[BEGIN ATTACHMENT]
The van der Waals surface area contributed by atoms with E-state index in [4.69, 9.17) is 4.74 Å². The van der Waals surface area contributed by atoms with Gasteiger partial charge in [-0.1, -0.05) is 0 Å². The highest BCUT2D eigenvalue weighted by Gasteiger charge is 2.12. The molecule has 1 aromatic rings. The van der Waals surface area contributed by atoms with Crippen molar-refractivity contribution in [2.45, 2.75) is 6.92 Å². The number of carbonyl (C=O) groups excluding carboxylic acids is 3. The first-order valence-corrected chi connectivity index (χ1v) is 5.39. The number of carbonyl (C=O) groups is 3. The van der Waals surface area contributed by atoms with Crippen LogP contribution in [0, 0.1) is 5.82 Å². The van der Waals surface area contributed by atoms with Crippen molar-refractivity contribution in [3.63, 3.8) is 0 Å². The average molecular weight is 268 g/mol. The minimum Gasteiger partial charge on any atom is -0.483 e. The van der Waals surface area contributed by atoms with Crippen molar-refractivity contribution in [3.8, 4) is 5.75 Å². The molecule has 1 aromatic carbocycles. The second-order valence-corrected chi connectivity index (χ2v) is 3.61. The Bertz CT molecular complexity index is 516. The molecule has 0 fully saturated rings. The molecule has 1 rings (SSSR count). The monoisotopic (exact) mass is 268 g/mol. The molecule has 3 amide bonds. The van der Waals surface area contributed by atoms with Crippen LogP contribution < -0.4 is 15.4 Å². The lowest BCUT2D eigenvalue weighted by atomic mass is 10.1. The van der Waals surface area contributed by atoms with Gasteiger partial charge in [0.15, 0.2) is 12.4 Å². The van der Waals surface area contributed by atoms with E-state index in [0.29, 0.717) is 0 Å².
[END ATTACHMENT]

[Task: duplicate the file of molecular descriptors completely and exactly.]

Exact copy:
The van der Waals surface area contributed by atoms with E-state index in [4.69, 9.17) is 4.74 Å². The van der Waals surface area contributed by atoms with Gasteiger partial charge in [-0.1, -0.05) is 0 Å². The highest BCUT2D eigenvalue weighted by Gasteiger charge is 2.12. The molecule has 1 aromatic rings. The van der Waals surface area contributed by atoms with Crippen molar-refractivity contribution in [2.45, 2.75) is 6.92 Å². The number of carbonyl (C=O) groups excluding carboxylic acids is 3. The first-order valence-corrected chi connectivity index (χ1v) is 5.39. The number of carbonyl (C=O) groups is 3. The van der Waals surface area contributed by atoms with Crippen LogP contribution in [0, 0.1) is 5.82 Å². The van der Waals surface area contributed by atoms with Crippen molar-refractivity contribution in [3.63, 3.8) is 0 Å². The average molecular weight is 268 g/mol. The minimum Gasteiger partial charge on any atom is -0.483 e. The van der Waals surface area contributed by atoms with Crippen molar-refractivity contribution in [3.8, 4) is 5.75 Å². The molecule has 1 aromatic carbocycles. The second-order valence-corrected chi connectivity index (χ2v) is 3.61. The Bertz CT molecular complexity index is 516. The molecule has 0 fully saturated rings. The molecule has 1 rings (SSSR count). The monoisotopic (exact) mass is 268 g/mol. The molecule has 3 amide bonds. The van der Waals surface area contributed by atoms with Crippen LogP contribution < -0.4 is 15.4 Å². The lowest BCUT2D eigenvalue weighted by atomic mass is 10.1. The van der Waals surface area contributed by atoms with Gasteiger partial charge in [0.15, 0.2) is 12.4 Å². The van der Waals surface area contributed by atoms with E-state index in [0.29, 0.717) is 0 Å².